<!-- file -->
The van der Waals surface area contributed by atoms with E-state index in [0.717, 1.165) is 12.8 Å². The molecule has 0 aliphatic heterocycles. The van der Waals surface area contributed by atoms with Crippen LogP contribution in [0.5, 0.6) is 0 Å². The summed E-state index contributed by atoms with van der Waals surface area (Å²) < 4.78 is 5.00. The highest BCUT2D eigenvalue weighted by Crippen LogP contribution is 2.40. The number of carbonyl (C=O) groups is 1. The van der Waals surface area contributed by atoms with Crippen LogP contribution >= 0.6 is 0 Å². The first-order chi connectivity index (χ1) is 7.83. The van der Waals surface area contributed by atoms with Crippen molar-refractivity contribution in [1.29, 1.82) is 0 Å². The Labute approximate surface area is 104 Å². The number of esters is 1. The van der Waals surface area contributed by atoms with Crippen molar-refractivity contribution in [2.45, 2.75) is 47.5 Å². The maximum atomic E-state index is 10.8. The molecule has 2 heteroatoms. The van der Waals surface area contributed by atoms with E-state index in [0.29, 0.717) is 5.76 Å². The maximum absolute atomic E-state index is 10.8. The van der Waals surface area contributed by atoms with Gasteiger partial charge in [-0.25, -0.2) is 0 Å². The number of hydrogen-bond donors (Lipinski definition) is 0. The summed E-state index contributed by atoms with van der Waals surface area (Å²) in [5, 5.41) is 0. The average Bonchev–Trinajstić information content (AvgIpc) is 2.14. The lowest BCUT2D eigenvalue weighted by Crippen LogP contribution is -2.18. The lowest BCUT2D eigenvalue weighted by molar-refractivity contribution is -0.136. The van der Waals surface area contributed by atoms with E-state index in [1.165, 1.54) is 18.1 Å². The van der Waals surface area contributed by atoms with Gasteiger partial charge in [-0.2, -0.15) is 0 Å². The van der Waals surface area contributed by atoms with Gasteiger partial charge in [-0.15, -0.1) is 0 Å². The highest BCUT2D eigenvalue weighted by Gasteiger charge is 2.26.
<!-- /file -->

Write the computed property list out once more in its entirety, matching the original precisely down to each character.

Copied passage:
The van der Waals surface area contributed by atoms with E-state index in [0.717, 1.165) is 12.8 Å². The molecule has 0 aliphatic heterocycles. The van der Waals surface area contributed by atoms with Crippen LogP contribution in [0.5, 0.6) is 0 Å². The summed E-state index contributed by atoms with van der Waals surface area (Å²) < 4.78 is 5.00. The highest BCUT2D eigenvalue weighted by Crippen LogP contribution is 2.40. The number of carbonyl (C=O) groups is 1. The van der Waals surface area contributed by atoms with Crippen LogP contribution >= 0.6 is 0 Å². The first-order chi connectivity index (χ1) is 7.83. The van der Waals surface area contributed by atoms with Crippen molar-refractivity contribution in [1.29, 1.82) is 0 Å². The Labute approximate surface area is 104 Å². The number of esters is 1. The van der Waals surface area contributed by atoms with Crippen molar-refractivity contribution in [2.45, 2.75) is 47.5 Å². The maximum atomic E-state index is 10.8. The molecule has 2 heteroatoms. The van der Waals surface area contributed by atoms with E-state index in [0.29, 0.717) is 5.76 Å². The maximum absolute atomic E-state index is 10.8. The van der Waals surface area contributed by atoms with Gasteiger partial charge in [-0.25, -0.2) is 0 Å². The number of hydrogen-bond donors (Lipinski definition) is 0. The summed E-state index contributed by atoms with van der Waals surface area (Å²) in [5, 5.41) is 0. The average Bonchev–Trinajstić information content (AvgIpc) is 2.14. The lowest BCUT2D eigenvalue weighted by Crippen LogP contribution is -2.18. The lowest BCUT2D eigenvalue weighted by molar-refractivity contribution is -0.136. The van der Waals surface area contributed by atoms with E-state index in [1.165, 1.54) is 18.1 Å². The van der Waals surface area contributed by atoms with Gasteiger partial charge in [-0.2, -0.15) is 0 Å². The van der Waals surface area contributed by atoms with Gasteiger partial charge in [-0.15, -0.1) is 0 Å². The highest BCUT2D eigenvalue weighted by Gasteiger charge is 2.26.